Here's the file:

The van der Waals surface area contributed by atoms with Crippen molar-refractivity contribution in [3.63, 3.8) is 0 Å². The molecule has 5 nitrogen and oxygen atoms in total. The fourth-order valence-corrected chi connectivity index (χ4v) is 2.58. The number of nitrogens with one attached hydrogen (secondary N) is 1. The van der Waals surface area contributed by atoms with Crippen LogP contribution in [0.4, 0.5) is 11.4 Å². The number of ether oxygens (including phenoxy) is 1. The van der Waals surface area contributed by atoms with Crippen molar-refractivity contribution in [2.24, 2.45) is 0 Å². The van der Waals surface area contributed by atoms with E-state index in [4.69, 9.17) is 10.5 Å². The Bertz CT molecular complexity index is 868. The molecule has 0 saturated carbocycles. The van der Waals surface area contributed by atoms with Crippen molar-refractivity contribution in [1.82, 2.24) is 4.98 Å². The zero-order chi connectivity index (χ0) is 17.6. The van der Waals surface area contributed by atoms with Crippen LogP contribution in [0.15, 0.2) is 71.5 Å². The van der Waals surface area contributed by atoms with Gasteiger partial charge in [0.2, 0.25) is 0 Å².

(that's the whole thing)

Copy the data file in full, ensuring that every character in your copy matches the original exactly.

The van der Waals surface area contributed by atoms with Crippen molar-refractivity contribution in [3.63, 3.8) is 0 Å². The molecule has 5 nitrogen and oxygen atoms in total. The fourth-order valence-corrected chi connectivity index (χ4v) is 2.58. The number of nitrogens with one attached hydrogen (secondary N) is 1. The van der Waals surface area contributed by atoms with Crippen LogP contribution in [0.4, 0.5) is 11.4 Å². The number of ether oxygens (including phenoxy) is 1. The van der Waals surface area contributed by atoms with Crippen molar-refractivity contribution in [2.24, 2.45) is 0 Å². The van der Waals surface area contributed by atoms with E-state index in [4.69, 9.17) is 10.5 Å². The Bertz CT molecular complexity index is 868. The molecule has 0 saturated carbocycles. The van der Waals surface area contributed by atoms with Crippen molar-refractivity contribution in [1.82, 2.24) is 4.98 Å². The zero-order chi connectivity index (χ0) is 17.6. The van der Waals surface area contributed by atoms with Crippen LogP contribution in [0.15, 0.2) is 71.5 Å². The van der Waals surface area contributed by atoms with Gasteiger partial charge in [0.2, 0.25) is 0 Å².